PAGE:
Baker, Ahles & Kaskovich

Lockheed CEO confident F-35 on cusp of “major milestone”

Jeff George, CEO of Alcon Labs, spoke at Fort Worth Rotary luncheon on Friday.
Jeff George, CEO of Alcon Labs, spoke at Fort Worth Rotary luncheon on Friday. Star-Telegram

After years of dealing with technical problems and concerns over rising costs, Lockheed Martin’s F-35 program may finally be on the verge of moving into high gear.

On Wednesday, Lockheed’s chief executive officer, Marillyn Hewson, said at an investment conference that the program is approaching a “major milestone” this summer when the Marine Corps is expected to declare the fighter jet ready for combat operations.

Then Friday, the Pentagon’s weapons czar Frank Kendall told reporters that the U.S. government and some international partners are considering ordering 450 F-35s over three years starting in 2018, saying officials are “very encouraged” by progress on the program.

This is all great news for Fort Worth, where increased production on the F-35 could add hundreds of jobs at Lockheed’s aeronautics complex in west Fort Worth at a time when the city’s other defense contractor, Bell Helicopter, has been slashing jobs. About 8,800 people work on the F-35 in Fort Worth.

Speaking at the Sanford C. Bernstein Strategic Decisions investment conference, Hewson said she expects the Marines to put the “IOC” label on the first batch of the advanced fighter jets this summer. That designation, which stands for Initial Operating Capability, would allow its use in combat missions. The Air Force is expected to follow on its version of the F-35 in 2016 and the Navy in 2018, she said.

“We are confident,” she said.

This month, the Marines have been putting the F-35B through the paces with operational tests at sea aboard the USS Wasp. So far, so good.

Just a year ago, the program suffered a big setback when an engine caught fire during a test flight in Florida, prompting the military to ground the fleet and scrub a highly anticipated appearance at the Farnborough International Airshow in Great Britain. Last month, the Government Accountability Office issued a sour report that questioned the reliability of the jet’s engines made by Pratt & Whitney.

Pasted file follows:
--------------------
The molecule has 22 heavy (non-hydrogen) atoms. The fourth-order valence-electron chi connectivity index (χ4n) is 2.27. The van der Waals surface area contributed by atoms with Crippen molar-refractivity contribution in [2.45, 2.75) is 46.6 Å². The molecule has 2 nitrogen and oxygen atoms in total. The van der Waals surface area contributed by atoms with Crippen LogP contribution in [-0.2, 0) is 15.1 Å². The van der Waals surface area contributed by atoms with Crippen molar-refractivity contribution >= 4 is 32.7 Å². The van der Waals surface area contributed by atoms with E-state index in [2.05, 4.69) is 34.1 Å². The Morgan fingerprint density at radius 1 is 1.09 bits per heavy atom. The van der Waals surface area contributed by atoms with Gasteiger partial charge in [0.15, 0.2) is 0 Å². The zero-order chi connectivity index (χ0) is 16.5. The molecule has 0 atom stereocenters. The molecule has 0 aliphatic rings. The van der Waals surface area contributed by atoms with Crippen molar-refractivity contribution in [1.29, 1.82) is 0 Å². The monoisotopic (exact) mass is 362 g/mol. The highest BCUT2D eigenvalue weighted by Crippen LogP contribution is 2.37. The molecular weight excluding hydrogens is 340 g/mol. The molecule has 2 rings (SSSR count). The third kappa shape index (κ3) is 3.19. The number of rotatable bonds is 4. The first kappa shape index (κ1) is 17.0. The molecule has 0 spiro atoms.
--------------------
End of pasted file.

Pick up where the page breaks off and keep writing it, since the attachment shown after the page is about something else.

But Hewson and Kendall believe that Lockheed and its manufacturing partners are overcoming these problems.

Lockheed is working through software issues, Hewson said, and Pratt & Whitney “got to the root cause” of the engine fire.

“It’s all part of the development process,” Hewson said. “They [Pratt & Whitney] know what they’ve got to do and they’re working with the joint program office of the government to make sure they’re on that path.”

The F-35 remains in its development phase, but work is starting to ramp up. Lockheed expects to build 45 F-35s this year, up from 36 in 2014, Hewson said.

The Lockheed chief also had good news about the F-16. The 40-year-old fighter jet program, which was expected to wind down, may snag more foreign sales with the United Arab Emirates a likely purchaser and upgrades from other countries.

Order backlogs have extended the life of the F-16 line in west Fort Worth to the third quarter of 2017.

Alcon’s vision: a bigger cafeteria

Alcon has been expanding in Fort Worth since it was purchased by Novartis in 2011, including a $35 million data center currently under construction. Next on the agenda: a new cafeteria.

The eye-care company’s chief executive, Jeff George, said at a Fort Worth Rotary Club luncheon on Friday that design planning is underway on enhancements at its headquarters, including an expanded cafeteria with outdoor seating.

Alcon now has about 5,000 employees in Fort Worth. The company, a worldwide leader in surgical equipment and pharmaceuticals to treat eye problems such as glaucoma and cataracts, is the No. 2 division at the Swiss drug giant.

George, 41, took over as CEO a year ago after running some Novartis operations in Europe for about 8 years. He told the gathering that coming to Alcon “feels like full circle to me,” recounting his own vision problems as a child.

“I have really bad vision, extreme myopia in both eyes,” he said. “What was scary to me as a teen-ager was I was going to the optometrist eight to 10 times a year, then five or six times a year to the opthalmologist, because my vision was deteriorating every month.”

Now, he said, he’s grateful to have the opportunity to serve at a company dedicated to improving people’s eyesight.

Fresh Market sets opening in Fort Worth

The Fresh Market will open its specialty grocery store in Fort Worth’s new WestBend shopping center on June 17.

The North Carolina-based grocer, which opened in Southlake in January, feature a broad selection of produce, fish and meats, a well-stocked deli area and up-and-coming brands that aren’t widely available.

WestBend, on University Drive just south of Interstate 30 across from University Park Village, will also be home for a Tyler’s apparel store, Zoe’s Kitchen and Grimaldi’s Brick-Oven Pizzeria.

Andrea Ahles, 817-390-7631

Twitter: @Sky_Talk

Sandra Baker, 817-390-7727

Twitter: @SandraBakerFWST

Steve Kaskovich, 817-390-7773

Twitter: @stevekasko

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